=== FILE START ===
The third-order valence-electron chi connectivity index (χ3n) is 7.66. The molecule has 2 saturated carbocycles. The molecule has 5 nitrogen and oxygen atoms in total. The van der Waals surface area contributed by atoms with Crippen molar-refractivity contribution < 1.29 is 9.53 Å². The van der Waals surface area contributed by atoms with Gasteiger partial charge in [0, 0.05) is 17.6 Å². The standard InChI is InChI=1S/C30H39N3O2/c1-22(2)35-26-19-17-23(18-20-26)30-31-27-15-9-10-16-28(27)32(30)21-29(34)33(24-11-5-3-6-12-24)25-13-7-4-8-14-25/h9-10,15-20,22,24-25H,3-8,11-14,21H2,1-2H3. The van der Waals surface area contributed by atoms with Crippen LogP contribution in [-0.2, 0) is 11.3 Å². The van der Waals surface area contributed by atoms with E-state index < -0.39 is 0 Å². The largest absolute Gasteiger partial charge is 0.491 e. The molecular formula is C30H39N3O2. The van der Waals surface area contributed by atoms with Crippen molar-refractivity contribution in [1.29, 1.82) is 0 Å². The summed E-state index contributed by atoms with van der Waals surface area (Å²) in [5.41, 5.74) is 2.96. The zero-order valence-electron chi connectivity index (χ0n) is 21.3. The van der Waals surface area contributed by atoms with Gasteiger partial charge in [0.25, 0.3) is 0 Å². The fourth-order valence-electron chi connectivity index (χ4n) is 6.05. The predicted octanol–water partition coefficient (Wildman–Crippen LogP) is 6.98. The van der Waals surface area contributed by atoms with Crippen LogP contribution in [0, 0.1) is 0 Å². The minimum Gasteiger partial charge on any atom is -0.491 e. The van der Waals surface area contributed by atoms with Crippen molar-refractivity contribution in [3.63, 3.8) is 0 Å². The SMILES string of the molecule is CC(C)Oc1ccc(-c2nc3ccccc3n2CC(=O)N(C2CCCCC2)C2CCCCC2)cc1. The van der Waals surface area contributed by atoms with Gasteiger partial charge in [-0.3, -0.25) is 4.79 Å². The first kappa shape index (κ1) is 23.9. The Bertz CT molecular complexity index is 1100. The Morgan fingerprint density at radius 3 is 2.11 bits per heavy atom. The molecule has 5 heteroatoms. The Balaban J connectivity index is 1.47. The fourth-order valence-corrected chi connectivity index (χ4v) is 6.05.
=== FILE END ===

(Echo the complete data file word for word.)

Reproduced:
The third-order valence-electron chi connectivity index (χ3n) is 7.66. The molecule has 2 saturated carbocycles. The molecule has 5 nitrogen and oxygen atoms in total. The van der Waals surface area contributed by atoms with Crippen molar-refractivity contribution < 1.29 is 9.53 Å². The van der Waals surface area contributed by atoms with Gasteiger partial charge in [0, 0.05) is 17.6 Å². The standard InChI is InChI=1S/C30H39N3O2/c1-22(2)35-26-19-17-23(18-20-26)30-31-27-15-9-10-16-28(27)32(30)21-29(34)33(24-11-5-3-6-12-24)25-13-7-4-8-14-25/h9-10,15-20,22,24-25H,3-8,11-14,21H2,1-2H3. The van der Waals surface area contributed by atoms with Crippen LogP contribution in [-0.2, 0) is 11.3 Å². The van der Waals surface area contributed by atoms with E-state index < -0.39 is 0 Å². The largest absolute Gasteiger partial charge is 0.491 e. The molecular formula is C30H39N3O2. The van der Waals surface area contributed by atoms with Crippen molar-refractivity contribution in [1.29, 1.82) is 0 Å². The summed E-state index contributed by atoms with van der Waals surface area (Å²) in [5.41, 5.74) is 2.96. The zero-order valence-electron chi connectivity index (χ0n) is 21.3. The van der Waals surface area contributed by atoms with Gasteiger partial charge in [0.25, 0.3) is 0 Å². The fourth-order valence-electron chi connectivity index (χ4n) is 6.05. The predicted octanol–water partition coefficient (Wildman–Crippen LogP) is 6.98. The van der Waals surface area contributed by atoms with Crippen LogP contribution in [0, 0.1) is 0 Å². The minimum Gasteiger partial charge on any atom is -0.491 e. The van der Waals surface area contributed by atoms with Crippen molar-refractivity contribution in [3.63, 3.8) is 0 Å². The SMILES string of the molecule is CC(C)Oc1ccc(-c2nc3ccccc3n2CC(=O)N(C2CCCCC2)C2CCCCC2)cc1. The van der Waals surface area contributed by atoms with Gasteiger partial charge in [-0.3, -0.25) is 4.79 Å². The first kappa shape index (κ1) is 23.9. The Bertz CT molecular complexity index is 1100. The Morgan fingerprint density at radius 3 is 2.11 bits per heavy atom. The molecule has 5 heteroatoms. The Balaban J connectivity index is 1.47. The fourth-order valence-corrected chi connectivity index (χ4v) is 6.05.